Monthly Archives: July 2014

The UK’s new inland surfing centers: should we be stoked?

Projection for the Surf Snowdonia inland surfing center
Projection for the Surf Snowdonia inland surfing center

Two big construction projects currently underway in the UK could completely change the face of surfing. Thanks to recent technology, a couple of new inland surfing centers are slated to open in Snowdonia and Bristol, not only making surfing possible where it once wasn’t, but also allowing for an unheard of predictability of waves. Each of the sites will essentially consist of a large man-made inland lake featuring artificial (and highly consistent) waves.

Using Wavegarden’s wave generation system, Surf Snowdonia is promising to have world-class waves on-demand once the site opens in early summer 2015. “Revolutionary Wavegarden technology means that 1.9m high perfectly formed tubing waves that peel for more than 200 m with a 1 minute frequency can now be created at the touch of a button,” reads a section on their website. That’s over 6′ of wave. Meanwhile, The Wave in Bristol is looking to produce waves at least 5′ tall.

What such big (and regular) waves could mean for the sport is something that’s never been possible before — olympic status. Though over 23 million people surf, surfing has never been an Olympic sport, largely because, as The Guardian puts it, “only a few countries boast consistently good surf, and even they cannot guarantee to deliver during an Olympics.”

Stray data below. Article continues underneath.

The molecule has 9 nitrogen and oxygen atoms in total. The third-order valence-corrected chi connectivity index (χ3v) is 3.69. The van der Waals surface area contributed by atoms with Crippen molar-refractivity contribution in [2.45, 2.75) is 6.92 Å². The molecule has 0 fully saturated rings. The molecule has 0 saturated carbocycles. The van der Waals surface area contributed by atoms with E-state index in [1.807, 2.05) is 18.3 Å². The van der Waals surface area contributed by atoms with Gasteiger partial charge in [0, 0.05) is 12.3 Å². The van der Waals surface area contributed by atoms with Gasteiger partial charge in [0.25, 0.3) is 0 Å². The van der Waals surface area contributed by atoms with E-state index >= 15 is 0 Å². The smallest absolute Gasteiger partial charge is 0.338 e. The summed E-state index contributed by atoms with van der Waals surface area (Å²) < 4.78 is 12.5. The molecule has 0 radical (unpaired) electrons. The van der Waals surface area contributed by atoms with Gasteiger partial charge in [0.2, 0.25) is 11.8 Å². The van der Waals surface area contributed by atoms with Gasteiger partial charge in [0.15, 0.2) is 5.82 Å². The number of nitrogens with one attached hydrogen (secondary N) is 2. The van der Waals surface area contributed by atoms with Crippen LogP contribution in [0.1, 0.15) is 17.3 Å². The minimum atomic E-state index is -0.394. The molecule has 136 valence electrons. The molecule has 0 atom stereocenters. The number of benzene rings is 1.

Pic of inland surfing from Bristol's The Wave
Pic of inland surfing from Bristol’s The Wave

But is all that even something surfers actually want? For us at Eidon, our motto’s always been “live, travel, surf,” and we think that’s a philosophy shared by many in the scene. Lots of people would rather see the world and feel a real connection with the ocean than ride artificial waves on an inland lake. And for many more, olympic goal just isn’t the goal.

It begs the question, are these massive construction projects happening because surfers want them? Or is this just a way for corporations to cash in, with the surfing centers eventually going to waste? And if sites like those at Bristol and Snowdonia do work out, are they going to attract the right people, or just turn surfing into a gimmick, something tourists can check off their list of things to do on vacation?